Glutathione-s-transferases (GST) are a family of detoxification enzymes found in insects and almost all animals. GSTs detoxify exogenous compounds, including plant and microbial toxins, and pesticides (Kostaropoulos et al., 2001; Ortelli et al., 2003). In addition to detoxification, GSTs function in response to oxidative stress. Reactive oxygen compounds produced in response to microbial challenge are also cytotoxic to host tissues (Ranson and Hemingway, 2005). Insect GSTs were originally classified into type-1 and type-2, but further studies have broken these into delta, epsilon, omega, theta, and zeta groups (Ranson and Hemingway, 2005).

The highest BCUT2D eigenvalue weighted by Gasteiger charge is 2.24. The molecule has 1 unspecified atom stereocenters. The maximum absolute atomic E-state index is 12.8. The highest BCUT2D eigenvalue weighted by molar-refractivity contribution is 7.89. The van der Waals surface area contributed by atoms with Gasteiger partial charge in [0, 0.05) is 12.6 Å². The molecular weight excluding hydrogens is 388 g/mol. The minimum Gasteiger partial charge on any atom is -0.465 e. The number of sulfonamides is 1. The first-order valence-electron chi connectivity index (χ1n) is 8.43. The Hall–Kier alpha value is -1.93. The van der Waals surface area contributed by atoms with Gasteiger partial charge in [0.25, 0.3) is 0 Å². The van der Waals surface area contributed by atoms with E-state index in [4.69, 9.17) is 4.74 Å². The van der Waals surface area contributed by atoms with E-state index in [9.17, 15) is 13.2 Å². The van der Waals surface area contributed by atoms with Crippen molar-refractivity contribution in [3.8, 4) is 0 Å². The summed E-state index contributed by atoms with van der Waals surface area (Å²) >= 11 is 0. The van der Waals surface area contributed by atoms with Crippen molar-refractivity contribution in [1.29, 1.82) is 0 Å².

Ten GSTs were identified in D. citri (Table S2). In a phylogenetic comparison to identify GST group, two sequences aligned with microsomal, two with epsilon, two with delta, and three with sigma type GSTs (Figure S2). One D. citri GST did not align to any classified GSTs used in the analysis. No D. citri GSTs showed similarity to zeta, omega, or theta types. Kumar et al. (2003) reported that impaired GST function in a strain of A. gambiae reduced their ability to acquire Plasmodium parasites due to the oxidative stress inducing conditions favorable to melanin encapsulation. In D. citri, induction of high oxidative stress may inhibit acquisition of CLas, thus GSTs could be a target for future research to prevent or reduce CLas transmission. Further investigations will determine the role of these GST genes in D. citri immune function and pesticide detoxification.